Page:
Researchers from the Saint Mary's College and the University of Notre Dame have developed a paper analytical device (PAD) the size of a business card to detect counterfeit drugs that can offer results in less than five minutes.
According to World Health Organization estimates, 10-30 per cent of the drug supply in developing countries consists of counterfeit medicines, causing hundreds of thousands of deaths each year.
The study modified existing paper-strip test technology to develop PADs that screen for substandard tablets of Panadol.
Panadol is one of multiple brand names used for the pain and fever reliever acetaminophen.
"Panadol long has been among the most common, standard pain relieving drugs counterfeited around the world," Toni Barstis, lead researcher said.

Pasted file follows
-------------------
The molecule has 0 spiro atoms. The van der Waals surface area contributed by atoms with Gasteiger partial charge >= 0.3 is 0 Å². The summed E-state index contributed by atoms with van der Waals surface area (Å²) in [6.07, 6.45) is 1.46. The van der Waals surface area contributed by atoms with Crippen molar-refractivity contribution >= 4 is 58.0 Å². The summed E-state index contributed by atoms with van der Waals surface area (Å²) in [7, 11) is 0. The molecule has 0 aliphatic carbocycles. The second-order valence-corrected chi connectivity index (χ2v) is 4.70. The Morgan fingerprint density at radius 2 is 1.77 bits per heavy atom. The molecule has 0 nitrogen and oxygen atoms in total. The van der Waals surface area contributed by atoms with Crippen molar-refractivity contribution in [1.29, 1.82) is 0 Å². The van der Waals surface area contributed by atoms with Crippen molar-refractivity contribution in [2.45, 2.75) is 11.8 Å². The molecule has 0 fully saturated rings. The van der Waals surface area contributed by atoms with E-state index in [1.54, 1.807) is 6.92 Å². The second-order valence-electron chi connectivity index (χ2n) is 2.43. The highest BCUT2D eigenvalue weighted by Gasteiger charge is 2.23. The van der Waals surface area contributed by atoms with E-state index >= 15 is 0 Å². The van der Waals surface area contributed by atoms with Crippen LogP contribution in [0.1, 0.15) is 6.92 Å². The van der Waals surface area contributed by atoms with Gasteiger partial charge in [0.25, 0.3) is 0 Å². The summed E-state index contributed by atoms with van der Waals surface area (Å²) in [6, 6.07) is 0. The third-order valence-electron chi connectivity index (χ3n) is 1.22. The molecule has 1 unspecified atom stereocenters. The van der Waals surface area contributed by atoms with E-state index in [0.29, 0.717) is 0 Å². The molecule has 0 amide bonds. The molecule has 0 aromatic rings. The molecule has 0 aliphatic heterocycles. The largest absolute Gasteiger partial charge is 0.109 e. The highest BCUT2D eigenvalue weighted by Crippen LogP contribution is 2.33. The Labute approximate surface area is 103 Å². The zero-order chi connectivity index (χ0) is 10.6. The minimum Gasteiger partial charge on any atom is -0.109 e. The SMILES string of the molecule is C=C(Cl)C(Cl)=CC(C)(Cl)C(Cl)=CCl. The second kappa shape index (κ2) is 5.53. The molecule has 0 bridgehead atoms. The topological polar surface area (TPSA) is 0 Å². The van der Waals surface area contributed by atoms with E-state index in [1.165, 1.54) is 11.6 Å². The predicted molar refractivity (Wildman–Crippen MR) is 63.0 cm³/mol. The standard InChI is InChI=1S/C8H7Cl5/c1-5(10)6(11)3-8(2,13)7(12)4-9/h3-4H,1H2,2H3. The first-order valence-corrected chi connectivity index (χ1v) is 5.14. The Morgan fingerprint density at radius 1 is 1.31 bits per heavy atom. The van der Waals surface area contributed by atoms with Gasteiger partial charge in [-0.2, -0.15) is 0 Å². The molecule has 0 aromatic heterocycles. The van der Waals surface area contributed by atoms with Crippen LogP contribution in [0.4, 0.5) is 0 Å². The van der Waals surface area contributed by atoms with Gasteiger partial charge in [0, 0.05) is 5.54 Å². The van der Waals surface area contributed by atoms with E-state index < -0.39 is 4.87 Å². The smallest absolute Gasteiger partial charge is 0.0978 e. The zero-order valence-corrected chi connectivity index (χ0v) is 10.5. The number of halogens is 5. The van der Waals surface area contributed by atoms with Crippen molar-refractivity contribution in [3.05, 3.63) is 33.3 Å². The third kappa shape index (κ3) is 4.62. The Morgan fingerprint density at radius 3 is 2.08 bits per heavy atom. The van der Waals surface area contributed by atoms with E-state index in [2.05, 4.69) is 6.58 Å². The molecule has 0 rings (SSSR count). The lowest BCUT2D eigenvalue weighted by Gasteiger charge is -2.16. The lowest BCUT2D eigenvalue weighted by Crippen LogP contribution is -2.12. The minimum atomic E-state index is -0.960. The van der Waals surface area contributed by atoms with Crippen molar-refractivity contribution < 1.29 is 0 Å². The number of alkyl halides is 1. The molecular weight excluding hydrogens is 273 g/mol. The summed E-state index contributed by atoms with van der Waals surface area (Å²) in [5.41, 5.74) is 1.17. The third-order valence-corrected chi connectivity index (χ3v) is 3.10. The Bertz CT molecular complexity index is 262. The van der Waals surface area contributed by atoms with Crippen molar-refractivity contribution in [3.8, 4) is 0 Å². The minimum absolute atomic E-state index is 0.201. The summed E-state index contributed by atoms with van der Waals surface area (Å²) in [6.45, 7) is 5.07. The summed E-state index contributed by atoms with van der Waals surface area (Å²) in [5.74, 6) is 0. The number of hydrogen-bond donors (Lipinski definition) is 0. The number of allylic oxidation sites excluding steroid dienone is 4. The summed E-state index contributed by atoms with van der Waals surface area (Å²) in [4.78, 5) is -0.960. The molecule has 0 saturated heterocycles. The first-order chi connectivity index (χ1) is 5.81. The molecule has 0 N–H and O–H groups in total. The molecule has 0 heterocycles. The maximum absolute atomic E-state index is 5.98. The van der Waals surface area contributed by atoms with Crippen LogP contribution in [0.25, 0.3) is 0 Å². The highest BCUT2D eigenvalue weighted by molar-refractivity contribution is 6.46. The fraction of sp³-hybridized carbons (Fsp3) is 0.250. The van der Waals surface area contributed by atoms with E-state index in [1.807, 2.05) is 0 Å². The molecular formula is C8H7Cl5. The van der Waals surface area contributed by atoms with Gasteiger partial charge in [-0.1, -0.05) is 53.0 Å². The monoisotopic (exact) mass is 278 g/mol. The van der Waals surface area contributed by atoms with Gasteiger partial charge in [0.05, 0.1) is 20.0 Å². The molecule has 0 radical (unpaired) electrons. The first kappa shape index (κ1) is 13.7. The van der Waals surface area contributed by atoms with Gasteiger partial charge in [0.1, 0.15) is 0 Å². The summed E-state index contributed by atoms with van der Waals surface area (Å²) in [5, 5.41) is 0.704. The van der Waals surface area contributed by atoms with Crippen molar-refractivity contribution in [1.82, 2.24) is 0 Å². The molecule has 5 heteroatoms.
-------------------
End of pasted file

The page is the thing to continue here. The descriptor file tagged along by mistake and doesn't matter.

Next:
"In the past, you could just look at the labeling and packaging and know if it was counterfeit.
Now, they do such a good job with the package design it's hard to determine whether it's a package of the genuine medicine or a fake that contains no acetaminophen or even ingredients that may be harmful," Barstis said in a statement.
Many fake pharmaceuticals are marketed as cures for infections, malaria, and the flu. Some contain acetaminophen, which reduces pain and fever, but do not contain the active ingredient to combat these diseases, Barstis added.
Since the Panadol PAD checks for the presence of acetaminophen, it can be modified to test the other drugs.
The study was presented in Philadelphia at the 244th National Meeting and Exposition of the American Chemical Society (ACS).